election

Congressional Elections in Venezuela Could Lead to More Chaos

April 26, 2016

2015 has been a difficult year for Venezuela, with falling oil prices and a tumbling economy, inflation has risen to 100% and there are constant shortages of basic goods.2 People have been taking to the streets to protest the government and its handling of the crisis, which in many instances it refuses to acknowledge. President Nicolás Maduro, who is a member of the same socialist party as his predecessor Hugo Chávez, has not been managing the various crises well.

Similar Faces in Decisive Peruvian Election

Peruvian presidential, vice-presidential, congressional, and Andean Parliament elections will be held on April 10, 2016.1 Similar to the previous 2011 election, it is predicted that this election will go into a runoff election in early June because none of the candidates will win a majority of the vote. To win in the first round, a candidate will have to win 50 percent of the vote.2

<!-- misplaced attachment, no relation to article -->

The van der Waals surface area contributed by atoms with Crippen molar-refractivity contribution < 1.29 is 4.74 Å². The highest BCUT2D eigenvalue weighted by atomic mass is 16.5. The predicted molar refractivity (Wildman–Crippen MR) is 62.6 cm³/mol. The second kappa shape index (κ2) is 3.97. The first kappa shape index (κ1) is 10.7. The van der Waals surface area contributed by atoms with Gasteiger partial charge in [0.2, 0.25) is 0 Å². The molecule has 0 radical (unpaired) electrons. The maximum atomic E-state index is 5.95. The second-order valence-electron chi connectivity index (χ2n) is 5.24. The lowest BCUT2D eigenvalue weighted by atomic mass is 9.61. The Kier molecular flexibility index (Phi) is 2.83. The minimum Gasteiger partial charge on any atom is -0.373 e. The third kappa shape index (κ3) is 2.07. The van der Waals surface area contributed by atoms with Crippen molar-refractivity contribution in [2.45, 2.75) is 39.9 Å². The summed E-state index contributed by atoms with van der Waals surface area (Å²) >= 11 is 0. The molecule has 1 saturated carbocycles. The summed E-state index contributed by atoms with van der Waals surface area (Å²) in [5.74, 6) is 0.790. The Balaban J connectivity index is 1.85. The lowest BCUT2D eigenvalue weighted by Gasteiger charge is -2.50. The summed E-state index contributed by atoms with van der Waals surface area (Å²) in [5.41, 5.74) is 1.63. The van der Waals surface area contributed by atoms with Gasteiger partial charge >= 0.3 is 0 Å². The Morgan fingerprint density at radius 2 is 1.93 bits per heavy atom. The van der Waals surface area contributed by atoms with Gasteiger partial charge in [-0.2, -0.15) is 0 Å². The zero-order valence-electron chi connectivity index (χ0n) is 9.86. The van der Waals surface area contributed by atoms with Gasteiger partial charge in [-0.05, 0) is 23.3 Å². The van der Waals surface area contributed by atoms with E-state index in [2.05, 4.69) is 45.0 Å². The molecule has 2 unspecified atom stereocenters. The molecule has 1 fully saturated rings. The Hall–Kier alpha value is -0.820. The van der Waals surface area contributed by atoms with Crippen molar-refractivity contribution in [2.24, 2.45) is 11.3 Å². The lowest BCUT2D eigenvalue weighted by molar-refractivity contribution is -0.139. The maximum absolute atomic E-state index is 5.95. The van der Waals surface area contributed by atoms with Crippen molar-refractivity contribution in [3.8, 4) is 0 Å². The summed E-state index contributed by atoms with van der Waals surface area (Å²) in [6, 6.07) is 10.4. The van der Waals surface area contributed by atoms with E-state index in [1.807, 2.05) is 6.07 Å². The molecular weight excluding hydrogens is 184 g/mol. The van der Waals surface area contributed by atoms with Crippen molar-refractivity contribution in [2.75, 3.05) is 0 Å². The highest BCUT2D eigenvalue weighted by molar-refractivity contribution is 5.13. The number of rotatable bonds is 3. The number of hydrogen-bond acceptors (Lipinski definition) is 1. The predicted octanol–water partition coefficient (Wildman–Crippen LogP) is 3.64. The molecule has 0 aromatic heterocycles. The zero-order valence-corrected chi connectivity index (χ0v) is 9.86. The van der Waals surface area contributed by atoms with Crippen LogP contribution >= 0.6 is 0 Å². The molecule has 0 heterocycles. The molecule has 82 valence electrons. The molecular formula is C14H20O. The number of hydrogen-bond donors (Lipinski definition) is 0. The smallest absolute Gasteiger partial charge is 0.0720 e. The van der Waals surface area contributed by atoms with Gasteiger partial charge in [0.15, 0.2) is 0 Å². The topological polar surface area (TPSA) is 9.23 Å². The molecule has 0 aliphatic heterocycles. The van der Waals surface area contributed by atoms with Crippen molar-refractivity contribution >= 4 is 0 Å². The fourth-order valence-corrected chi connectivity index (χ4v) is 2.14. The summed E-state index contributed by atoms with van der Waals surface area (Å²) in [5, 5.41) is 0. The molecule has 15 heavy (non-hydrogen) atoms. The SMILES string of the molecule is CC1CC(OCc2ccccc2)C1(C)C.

The Politics of Language

The use of Spanish in the US has been a long contested issue. For a long time Americans sought to ban the use of non-English languages. During the Republican debate in South Carolina, candidate Marco Rubio made a comment to competitor Ted Cruz that Cruz couldn’t have understood his arguments because they were previously delivered in Spanish and Cruz isn’t a fluent speaker of Spanish (see video).

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